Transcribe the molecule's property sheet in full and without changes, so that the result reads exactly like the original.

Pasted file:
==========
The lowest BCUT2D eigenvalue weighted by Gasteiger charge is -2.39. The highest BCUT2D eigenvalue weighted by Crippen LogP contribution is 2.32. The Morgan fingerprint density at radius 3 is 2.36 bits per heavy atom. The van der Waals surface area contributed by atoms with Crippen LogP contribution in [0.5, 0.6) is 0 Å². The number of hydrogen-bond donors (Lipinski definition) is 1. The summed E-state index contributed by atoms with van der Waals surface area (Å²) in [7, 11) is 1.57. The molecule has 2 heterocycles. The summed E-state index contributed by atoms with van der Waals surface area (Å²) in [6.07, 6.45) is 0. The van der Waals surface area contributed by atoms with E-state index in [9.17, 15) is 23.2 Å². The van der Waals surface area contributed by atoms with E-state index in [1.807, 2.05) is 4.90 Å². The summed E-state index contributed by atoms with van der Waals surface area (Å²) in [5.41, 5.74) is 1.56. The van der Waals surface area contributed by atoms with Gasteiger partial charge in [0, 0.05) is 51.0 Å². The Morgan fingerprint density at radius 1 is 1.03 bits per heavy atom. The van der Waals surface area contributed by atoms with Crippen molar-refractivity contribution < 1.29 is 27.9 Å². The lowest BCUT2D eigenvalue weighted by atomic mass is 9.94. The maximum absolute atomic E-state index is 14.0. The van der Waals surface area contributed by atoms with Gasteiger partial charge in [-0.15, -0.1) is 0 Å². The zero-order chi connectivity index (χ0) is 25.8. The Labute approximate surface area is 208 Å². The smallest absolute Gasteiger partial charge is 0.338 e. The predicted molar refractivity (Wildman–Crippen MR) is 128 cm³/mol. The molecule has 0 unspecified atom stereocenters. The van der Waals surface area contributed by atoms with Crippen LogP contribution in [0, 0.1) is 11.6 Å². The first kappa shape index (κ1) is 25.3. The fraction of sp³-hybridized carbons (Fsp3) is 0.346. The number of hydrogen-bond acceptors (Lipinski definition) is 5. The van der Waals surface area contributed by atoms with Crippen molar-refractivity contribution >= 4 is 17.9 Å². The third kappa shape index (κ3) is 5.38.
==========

The lowest BCUT2D eigenvalue weighted by Gasteiger charge is -2.39. The highest BCUT2D eigenvalue weighted by Crippen LogP contribution is 2.32. The Morgan fingerprint density at radius 3 is 2.36 bits per heavy atom. The van der Waals surface area contributed by atoms with Crippen LogP contribution in [0.5, 0.6) is 0 Å². The number of hydrogen-bond donors (Lipinski definition) is 1. The summed E-state index contributed by atoms with van der Waals surface area (Å²) in [7, 11) is 1.57. The molecule has 2 heterocycles. The summed E-state index contributed by atoms with van der Waals surface area (Å²) in [6.07, 6.45) is 0. The van der Waals surface area contributed by atoms with E-state index in [9.17, 15) is 23.2 Å². The van der Waals surface area contributed by atoms with E-state index in [1.807, 2.05) is 4.90 Å². The summed E-state index contributed by atoms with van der Waals surface area (Å²) in [5.41, 5.74) is 1.56. The van der Waals surface area contributed by atoms with Gasteiger partial charge in [0, 0.05) is 51.0 Å². The Morgan fingerprint density at radius 1 is 1.03 bits per heavy atom. The van der Waals surface area contributed by atoms with Crippen molar-refractivity contribution < 1.29 is 27.9 Å². The lowest BCUT2D eigenvalue weighted by atomic mass is 9.94. The maximum absolute atomic E-state index is 14.0. The van der Waals surface area contributed by atoms with Gasteiger partial charge in [-0.15, -0.1) is 0 Å². The zero-order chi connectivity index (χ0) is 25.8. The Labute approximate surface area is 208 Å². The smallest absolute Gasteiger partial charge is 0.338 e. The predicted molar refractivity (Wildman–Crippen MR) is 128 cm³/mol. The molecule has 0 unspecified atom stereocenters. The van der Waals surface area contributed by atoms with Crippen LogP contribution in [0, 0.1) is 11.6 Å². The first kappa shape index (κ1) is 25.3. The fraction of sp³-hybridized carbons (Fsp3) is 0.346. The number of hydrogen-bond acceptors (Lipinski definition) is 5. The van der Waals surface area contributed by atoms with Crippen molar-refractivity contribution >= 4 is 17.9 Å². The third kappa shape index (κ3) is 5.38.